Finally the road comes to the outskirts of Lincoln and the partly single road, partly dual carriageway bypass. This bypass was one done on the cheap, with lots of roundabouts. To get to the other A15 drivers have to touch the urban area of Lincoln as the bypass takes users from Skegness, Grimsby and the Humber Bridge to the A46, another single carriageway Roman Road to the A1.
The A15 to Lincoln is a disaster. It is narrow, undulating, dangerous, and full of tailbacks of traffic that does not mix. It encourages idiots and more sensible people to drive like idiots. It is the perfect example of the inability of Lincolnshire County Council (before and after the very different Humberside) and the government to invest in local and national roads. For some reason Lincolnshire and Norfolk have had an investment bypass in decent roads.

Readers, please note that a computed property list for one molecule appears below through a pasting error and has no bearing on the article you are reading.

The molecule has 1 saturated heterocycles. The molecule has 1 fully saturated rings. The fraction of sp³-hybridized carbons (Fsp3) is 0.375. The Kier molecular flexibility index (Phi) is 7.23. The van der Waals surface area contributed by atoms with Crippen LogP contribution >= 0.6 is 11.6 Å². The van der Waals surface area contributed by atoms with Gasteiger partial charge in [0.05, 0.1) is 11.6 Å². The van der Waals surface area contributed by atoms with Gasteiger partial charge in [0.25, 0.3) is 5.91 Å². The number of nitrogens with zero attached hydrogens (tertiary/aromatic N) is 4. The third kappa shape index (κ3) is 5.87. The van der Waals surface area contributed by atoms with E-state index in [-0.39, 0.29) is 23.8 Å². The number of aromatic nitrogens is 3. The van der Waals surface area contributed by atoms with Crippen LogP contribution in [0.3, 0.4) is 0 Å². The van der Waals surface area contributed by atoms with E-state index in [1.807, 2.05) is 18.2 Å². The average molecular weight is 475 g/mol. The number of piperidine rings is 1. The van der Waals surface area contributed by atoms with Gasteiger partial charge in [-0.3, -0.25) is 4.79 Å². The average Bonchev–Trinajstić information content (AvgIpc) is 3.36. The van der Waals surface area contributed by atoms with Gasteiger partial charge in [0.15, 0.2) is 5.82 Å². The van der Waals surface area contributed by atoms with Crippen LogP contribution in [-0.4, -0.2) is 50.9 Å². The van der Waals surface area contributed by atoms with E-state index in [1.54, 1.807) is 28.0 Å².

The A15 (and the A46) needs to be a dual carriageway. They need to build one of the carriageways and then redo the present road into the other, and in places have it as a service road. There is plenty of land (some of it growing genetically modified crops) and bridges across could lead to spacious junctions. It could be a swift road from Hull to Lincoln whereas instead there is one swift dual A15, underused because of enormous bridge tolls, and then another, much busier, which is a danger and a pain.